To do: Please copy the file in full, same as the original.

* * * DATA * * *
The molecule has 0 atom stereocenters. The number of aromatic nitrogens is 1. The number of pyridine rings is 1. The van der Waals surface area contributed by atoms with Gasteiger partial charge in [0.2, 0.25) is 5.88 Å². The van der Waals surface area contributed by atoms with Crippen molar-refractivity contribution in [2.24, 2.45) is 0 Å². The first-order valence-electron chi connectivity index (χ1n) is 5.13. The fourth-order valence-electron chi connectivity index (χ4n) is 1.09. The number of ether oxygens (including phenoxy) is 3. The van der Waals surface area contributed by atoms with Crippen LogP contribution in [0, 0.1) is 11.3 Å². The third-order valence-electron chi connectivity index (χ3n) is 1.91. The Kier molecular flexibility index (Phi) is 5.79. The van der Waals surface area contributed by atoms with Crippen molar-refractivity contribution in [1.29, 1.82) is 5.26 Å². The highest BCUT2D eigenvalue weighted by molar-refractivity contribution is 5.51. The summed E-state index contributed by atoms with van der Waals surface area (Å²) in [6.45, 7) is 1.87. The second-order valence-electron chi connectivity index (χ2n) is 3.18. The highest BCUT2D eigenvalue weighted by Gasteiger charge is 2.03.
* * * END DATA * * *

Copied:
The molecule has 0 atom stereocenters. The number of aromatic nitrogens is 1. The number of pyridine rings is 1. The van der Waals surface area contributed by atoms with Gasteiger partial charge in [0.2, 0.25) is 5.88 Å². The van der Waals surface area contributed by atoms with Crippen molar-refractivity contribution in [2.24, 2.45) is 0 Å². The first-order valence-electron chi connectivity index (χ1n) is 5.13. The fourth-order valence-electron chi connectivity index (χ4n) is 1.09. The number of ether oxygens (including phenoxy) is 3. The van der Waals surface area contributed by atoms with Crippen LogP contribution in [0, 0.1) is 11.3 Å². The third-order valence-electron chi connectivity index (χ3n) is 1.91. The Kier molecular flexibility index (Phi) is 5.79. The van der Waals surface area contributed by atoms with Crippen molar-refractivity contribution in [1.29, 1.82) is 5.26 Å². The highest BCUT2D eigenvalue weighted by molar-refractivity contribution is 5.51. The summed E-state index contributed by atoms with van der Waals surface area (Å²) in [6.45, 7) is 1.87. The second-order valence-electron chi connectivity index (χ2n) is 3.18. The highest BCUT2D eigenvalue weighted by Gasteiger charge is 2.03.